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Vancouver offers to buy Granville Island, Arbutus corridor — but the sale price unknown

July 24th, 2014 · 81 Comments

Continuing to catch up on posts here. (Sorry, as many of you know, I was camped out at the Vancouver Folk Festival all weekend, though without a “structure,” so no park rangers came to chase me out. As a result, I fell behind in alerting you to all of my brilliant recent pieces of journalistic prose.)

I filed this one on Sunday from the festival, re Mayor Gregor Robertson’s initiatives to guarantee some local control for Granville Island, either by having the city buy or lease the island, and to preserve the Arbutus rail corridor as it is now.

We, the taxpayers aka residents, don’t know what the price tags on these would be exactly. My guess is that the city would only be interested in Granville Island if the federal government transferred it for a nominal fee, since it probably takes some federal money now to subsidize rents and maintain the place. That’s currently paid for by everyone in Canada. If the city had control, guess who would be covering those costs?

As well, with the Arbutus corridor, the city’s “fair-market assessment” probably is based on it being zoned as a transportation corridor, which would make it a lot less valuable than if it were zoned for condos.

Richmond recently got a big chunk of old CP rail line for its 3.7-kilometre greenway for, apparently, $5 million in 2010. So that would indicate the price for Vancouver for 11 kilometres might be around, say, $20-30 million. On the other hand, Mayor Philip Owen and the city paid CP $9 million for a 1.5-kilometre section near Granville Island back in 1996. Based on that price of $6 million per kilometre and using the old Bank of Canada inflation calculator, the current price for 11 kilometres would be $93 million.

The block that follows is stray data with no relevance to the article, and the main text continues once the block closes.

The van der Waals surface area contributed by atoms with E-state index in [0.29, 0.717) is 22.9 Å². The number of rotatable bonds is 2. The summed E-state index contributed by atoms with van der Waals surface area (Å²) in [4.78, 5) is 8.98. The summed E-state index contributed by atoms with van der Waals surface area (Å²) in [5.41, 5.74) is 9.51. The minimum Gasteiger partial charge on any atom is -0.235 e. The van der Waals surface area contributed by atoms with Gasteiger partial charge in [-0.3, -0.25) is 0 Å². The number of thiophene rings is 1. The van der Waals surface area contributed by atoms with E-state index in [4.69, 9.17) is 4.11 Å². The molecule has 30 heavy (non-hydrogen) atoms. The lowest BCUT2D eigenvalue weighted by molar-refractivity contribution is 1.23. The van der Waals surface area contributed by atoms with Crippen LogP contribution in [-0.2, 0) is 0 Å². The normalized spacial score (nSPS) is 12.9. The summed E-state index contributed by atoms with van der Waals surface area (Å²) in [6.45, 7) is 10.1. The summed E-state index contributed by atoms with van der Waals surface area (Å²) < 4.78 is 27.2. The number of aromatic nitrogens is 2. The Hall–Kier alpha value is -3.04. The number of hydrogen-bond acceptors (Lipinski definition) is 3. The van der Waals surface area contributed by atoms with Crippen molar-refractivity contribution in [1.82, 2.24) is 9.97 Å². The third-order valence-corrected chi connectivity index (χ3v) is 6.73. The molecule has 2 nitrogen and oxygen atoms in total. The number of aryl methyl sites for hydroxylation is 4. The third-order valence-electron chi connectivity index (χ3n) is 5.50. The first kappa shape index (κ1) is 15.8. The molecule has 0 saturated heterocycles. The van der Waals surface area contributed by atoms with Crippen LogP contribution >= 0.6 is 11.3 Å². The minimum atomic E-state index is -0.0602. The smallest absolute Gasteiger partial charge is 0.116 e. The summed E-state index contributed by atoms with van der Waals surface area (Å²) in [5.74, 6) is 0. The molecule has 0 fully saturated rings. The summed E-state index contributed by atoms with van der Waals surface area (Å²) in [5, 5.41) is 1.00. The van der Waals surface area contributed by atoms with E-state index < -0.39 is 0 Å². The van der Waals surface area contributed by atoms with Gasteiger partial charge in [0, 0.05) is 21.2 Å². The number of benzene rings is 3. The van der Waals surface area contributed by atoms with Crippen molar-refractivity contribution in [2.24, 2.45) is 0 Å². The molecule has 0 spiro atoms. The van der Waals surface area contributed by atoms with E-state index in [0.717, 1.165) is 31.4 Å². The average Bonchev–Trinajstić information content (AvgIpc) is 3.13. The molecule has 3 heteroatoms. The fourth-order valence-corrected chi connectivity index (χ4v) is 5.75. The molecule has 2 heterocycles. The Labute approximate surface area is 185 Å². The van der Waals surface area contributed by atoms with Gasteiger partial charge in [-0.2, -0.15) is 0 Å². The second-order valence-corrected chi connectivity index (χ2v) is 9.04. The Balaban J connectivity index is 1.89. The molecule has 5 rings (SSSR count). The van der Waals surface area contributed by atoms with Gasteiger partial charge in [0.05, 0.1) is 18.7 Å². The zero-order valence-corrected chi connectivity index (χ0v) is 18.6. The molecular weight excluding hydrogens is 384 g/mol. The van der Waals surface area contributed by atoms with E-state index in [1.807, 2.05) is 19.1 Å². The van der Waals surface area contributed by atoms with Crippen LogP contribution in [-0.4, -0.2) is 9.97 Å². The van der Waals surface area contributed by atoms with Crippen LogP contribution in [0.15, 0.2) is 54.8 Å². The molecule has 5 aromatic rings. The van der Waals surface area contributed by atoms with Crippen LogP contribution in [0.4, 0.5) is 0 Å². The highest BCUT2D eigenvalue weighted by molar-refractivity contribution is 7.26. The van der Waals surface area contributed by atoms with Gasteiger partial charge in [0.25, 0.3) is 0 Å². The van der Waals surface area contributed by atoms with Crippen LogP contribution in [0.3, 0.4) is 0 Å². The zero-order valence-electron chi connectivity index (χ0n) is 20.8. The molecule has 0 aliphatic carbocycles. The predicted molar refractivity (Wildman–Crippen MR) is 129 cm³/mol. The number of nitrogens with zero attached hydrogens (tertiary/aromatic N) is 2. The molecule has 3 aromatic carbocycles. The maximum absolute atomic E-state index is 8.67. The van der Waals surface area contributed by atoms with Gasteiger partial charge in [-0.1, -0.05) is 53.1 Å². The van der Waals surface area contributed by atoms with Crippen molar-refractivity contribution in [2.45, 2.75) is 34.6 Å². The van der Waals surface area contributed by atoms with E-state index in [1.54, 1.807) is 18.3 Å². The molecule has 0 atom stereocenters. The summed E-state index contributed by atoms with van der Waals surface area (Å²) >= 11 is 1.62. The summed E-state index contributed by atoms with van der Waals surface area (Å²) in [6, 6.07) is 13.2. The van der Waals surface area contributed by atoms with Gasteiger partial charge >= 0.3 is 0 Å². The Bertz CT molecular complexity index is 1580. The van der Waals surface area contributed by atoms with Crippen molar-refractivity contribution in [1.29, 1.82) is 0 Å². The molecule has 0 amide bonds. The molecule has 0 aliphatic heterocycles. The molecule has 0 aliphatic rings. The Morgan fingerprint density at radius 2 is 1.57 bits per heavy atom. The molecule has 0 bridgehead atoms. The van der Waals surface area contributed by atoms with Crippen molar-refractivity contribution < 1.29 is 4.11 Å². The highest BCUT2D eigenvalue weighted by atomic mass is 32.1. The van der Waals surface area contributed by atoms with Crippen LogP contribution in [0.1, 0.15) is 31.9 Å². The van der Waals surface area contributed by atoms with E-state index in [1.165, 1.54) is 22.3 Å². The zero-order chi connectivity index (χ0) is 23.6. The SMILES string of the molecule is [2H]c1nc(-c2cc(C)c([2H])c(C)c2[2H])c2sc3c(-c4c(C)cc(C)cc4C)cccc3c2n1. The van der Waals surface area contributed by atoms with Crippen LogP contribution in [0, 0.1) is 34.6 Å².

All of this, of course, is just fun imaginary math, as CMHC, the current managing body for Granville Island, says it’s not even clear in legislation whether the government has the power to sell this piece of Crown land. And, given the current state of animosity between CP and the city, hard to see an amicable and reasonably priced sale any time soon.





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